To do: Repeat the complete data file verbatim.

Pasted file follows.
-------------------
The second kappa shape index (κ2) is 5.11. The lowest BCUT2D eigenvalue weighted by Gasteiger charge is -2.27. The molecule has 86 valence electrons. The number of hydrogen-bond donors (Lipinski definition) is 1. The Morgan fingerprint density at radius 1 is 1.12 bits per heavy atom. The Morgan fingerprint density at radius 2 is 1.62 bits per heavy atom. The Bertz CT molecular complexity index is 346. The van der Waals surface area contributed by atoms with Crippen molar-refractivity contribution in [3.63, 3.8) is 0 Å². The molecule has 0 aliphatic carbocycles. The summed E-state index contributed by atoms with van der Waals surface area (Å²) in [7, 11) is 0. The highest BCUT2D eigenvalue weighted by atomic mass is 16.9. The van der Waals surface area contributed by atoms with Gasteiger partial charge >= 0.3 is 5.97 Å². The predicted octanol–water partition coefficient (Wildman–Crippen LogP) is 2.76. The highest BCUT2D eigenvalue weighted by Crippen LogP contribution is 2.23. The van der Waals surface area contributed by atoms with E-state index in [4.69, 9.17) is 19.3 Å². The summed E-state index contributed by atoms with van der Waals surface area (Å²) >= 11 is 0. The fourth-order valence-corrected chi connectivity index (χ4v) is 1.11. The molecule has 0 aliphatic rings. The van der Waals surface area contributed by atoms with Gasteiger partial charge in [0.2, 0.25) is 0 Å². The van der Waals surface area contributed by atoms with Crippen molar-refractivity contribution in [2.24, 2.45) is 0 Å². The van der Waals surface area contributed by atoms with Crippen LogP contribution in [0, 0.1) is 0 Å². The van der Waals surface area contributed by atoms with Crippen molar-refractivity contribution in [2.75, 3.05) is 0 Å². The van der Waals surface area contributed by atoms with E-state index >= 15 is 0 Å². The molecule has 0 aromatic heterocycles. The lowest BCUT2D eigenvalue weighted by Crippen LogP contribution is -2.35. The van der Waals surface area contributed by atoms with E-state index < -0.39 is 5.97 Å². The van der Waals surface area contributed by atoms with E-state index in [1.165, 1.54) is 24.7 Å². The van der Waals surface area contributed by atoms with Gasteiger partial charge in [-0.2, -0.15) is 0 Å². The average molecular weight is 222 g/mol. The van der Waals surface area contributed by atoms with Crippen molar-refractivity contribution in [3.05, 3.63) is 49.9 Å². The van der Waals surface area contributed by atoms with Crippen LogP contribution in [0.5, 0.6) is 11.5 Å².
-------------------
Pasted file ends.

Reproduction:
The second kappa shape index (κ2) is 5.11. The lowest BCUT2D eigenvalue weighted by Gasteiger charge is -2.27. The molecule has 86 valence electrons. The number of hydrogen-bond donors (Lipinski definition) is 1. The Morgan fingerprint density at radius 1 is 1.12 bits per heavy atom. The Morgan fingerprint density at radius 2 is 1.62 bits per heavy atom. The Bertz CT molecular complexity index is 346. The van der Waals surface area contributed by atoms with Crippen molar-refractivity contribution in [3.63, 3.8) is 0 Å². The molecule has 0 aliphatic carbocycles. The summed E-state index contributed by atoms with van der Waals surface area (Å²) in [7, 11) is 0. The highest BCUT2D eigenvalue weighted by atomic mass is 16.9. The van der Waals surface area contributed by atoms with Gasteiger partial charge >= 0.3 is 5.97 Å². The predicted octanol–water partition coefficient (Wildman–Crippen LogP) is 2.76. The highest BCUT2D eigenvalue weighted by Crippen LogP contribution is 2.23. The van der Waals surface area contributed by atoms with E-state index in [4.69, 9.17) is 19.3 Å². The summed E-state index contributed by atoms with van der Waals surface area (Å²) >= 11 is 0. The fourth-order valence-corrected chi connectivity index (χ4v) is 1.11. The molecule has 0 aliphatic rings. The van der Waals surface area contributed by atoms with Gasteiger partial charge in [0.2, 0.25) is 0 Å². The van der Waals surface area contributed by atoms with Crippen molar-refractivity contribution in [2.24, 2.45) is 0 Å². The van der Waals surface area contributed by atoms with Crippen LogP contribution in [0, 0.1) is 0 Å². The van der Waals surface area contributed by atoms with Crippen molar-refractivity contribution in [2.75, 3.05) is 0 Å². The van der Waals surface area contributed by atoms with E-state index >= 15 is 0 Å². The molecule has 0 aromatic heterocycles. The lowest BCUT2D eigenvalue weighted by Crippen LogP contribution is -2.35. The van der Waals surface area contributed by atoms with E-state index < -0.39 is 5.97 Å². The van der Waals surface area contributed by atoms with E-state index in [1.165, 1.54) is 24.7 Å². The van der Waals surface area contributed by atoms with Gasteiger partial charge in [-0.2, -0.15) is 0 Å². The average molecular weight is 222 g/mol. The van der Waals surface area contributed by atoms with Crippen molar-refractivity contribution in [3.05, 3.63) is 49.9 Å². The van der Waals surface area contributed by atoms with Crippen LogP contribution in [0.5, 0.6) is 11.5 Å².